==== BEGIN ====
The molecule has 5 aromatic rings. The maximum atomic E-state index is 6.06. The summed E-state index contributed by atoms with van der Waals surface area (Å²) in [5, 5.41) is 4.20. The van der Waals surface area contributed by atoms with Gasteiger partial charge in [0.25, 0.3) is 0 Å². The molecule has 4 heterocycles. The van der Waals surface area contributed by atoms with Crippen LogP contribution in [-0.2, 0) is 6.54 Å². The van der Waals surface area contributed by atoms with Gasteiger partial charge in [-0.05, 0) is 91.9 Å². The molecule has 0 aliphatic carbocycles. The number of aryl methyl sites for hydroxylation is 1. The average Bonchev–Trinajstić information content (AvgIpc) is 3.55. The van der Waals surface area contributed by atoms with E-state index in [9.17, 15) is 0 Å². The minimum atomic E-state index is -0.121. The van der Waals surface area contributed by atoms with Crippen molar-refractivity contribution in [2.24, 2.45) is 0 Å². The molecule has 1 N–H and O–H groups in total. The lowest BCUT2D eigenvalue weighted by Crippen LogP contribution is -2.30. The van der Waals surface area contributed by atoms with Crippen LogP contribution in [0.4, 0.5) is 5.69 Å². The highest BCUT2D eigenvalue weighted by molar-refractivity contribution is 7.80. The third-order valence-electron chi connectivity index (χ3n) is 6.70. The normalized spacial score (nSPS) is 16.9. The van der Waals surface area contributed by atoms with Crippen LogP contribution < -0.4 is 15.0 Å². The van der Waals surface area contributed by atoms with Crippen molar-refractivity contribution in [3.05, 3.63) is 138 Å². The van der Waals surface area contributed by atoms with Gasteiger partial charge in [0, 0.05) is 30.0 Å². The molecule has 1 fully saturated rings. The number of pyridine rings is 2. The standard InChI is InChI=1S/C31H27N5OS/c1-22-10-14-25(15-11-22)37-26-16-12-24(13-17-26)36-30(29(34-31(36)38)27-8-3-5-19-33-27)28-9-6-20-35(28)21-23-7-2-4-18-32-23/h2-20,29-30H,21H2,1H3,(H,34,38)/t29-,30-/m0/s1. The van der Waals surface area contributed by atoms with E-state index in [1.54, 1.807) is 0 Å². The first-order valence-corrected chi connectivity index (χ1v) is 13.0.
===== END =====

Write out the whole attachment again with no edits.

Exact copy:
The molecule has 5 aromatic rings. The maximum atomic E-state index is 6.06. The summed E-state index contributed by atoms with van der Waals surface area (Å²) in [5, 5.41) is 4.20. The van der Waals surface area contributed by atoms with Gasteiger partial charge in [0.25, 0.3) is 0 Å². The molecule has 4 heterocycles. The van der Waals surface area contributed by atoms with Crippen LogP contribution in [-0.2, 0) is 6.54 Å². The van der Waals surface area contributed by atoms with Gasteiger partial charge in [-0.05, 0) is 91.9 Å². The molecule has 0 aliphatic carbocycles. The number of aryl methyl sites for hydroxylation is 1. The average Bonchev–Trinajstić information content (AvgIpc) is 3.55. The van der Waals surface area contributed by atoms with E-state index in [9.17, 15) is 0 Å². The minimum atomic E-state index is -0.121. The van der Waals surface area contributed by atoms with Crippen molar-refractivity contribution in [2.24, 2.45) is 0 Å². The molecule has 1 N–H and O–H groups in total. The lowest BCUT2D eigenvalue weighted by Crippen LogP contribution is -2.30. The van der Waals surface area contributed by atoms with Crippen LogP contribution in [0.4, 0.5) is 5.69 Å². The highest BCUT2D eigenvalue weighted by molar-refractivity contribution is 7.80. The third-order valence-electron chi connectivity index (χ3n) is 6.70. The normalized spacial score (nSPS) is 16.9. The van der Waals surface area contributed by atoms with Crippen LogP contribution < -0.4 is 15.0 Å². The van der Waals surface area contributed by atoms with Crippen molar-refractivity contribution in [3.05, 3.63) is 138 Å². The van der Waals surface area contributed by atoms with Gasteiger partial charge in [0, 0.05) is 30.0 Å². The molecule has 1 fully saturated rings. The number of pyridine rings is 2. The standard InChI is InChI=1S/C31H27N5OS/c1-22-10-14-25(15-11-22)37-26-16-12-24(13-17-26)36-30(29(34-31(36)38)27-8-3-5-19-33-27)28-9-6-20-35(28)21-23-7-2-4-18-32-23/h2-20,29-30H,21H2,1H3,(H,34,38)/t29-,30-/m0/s1. The van der Waals surface area contributed by atoms with E-state index in [1.54, 1.807) is 0 Å². The first-order valence-corrected chi connectivity index (χ1v) is 13.0.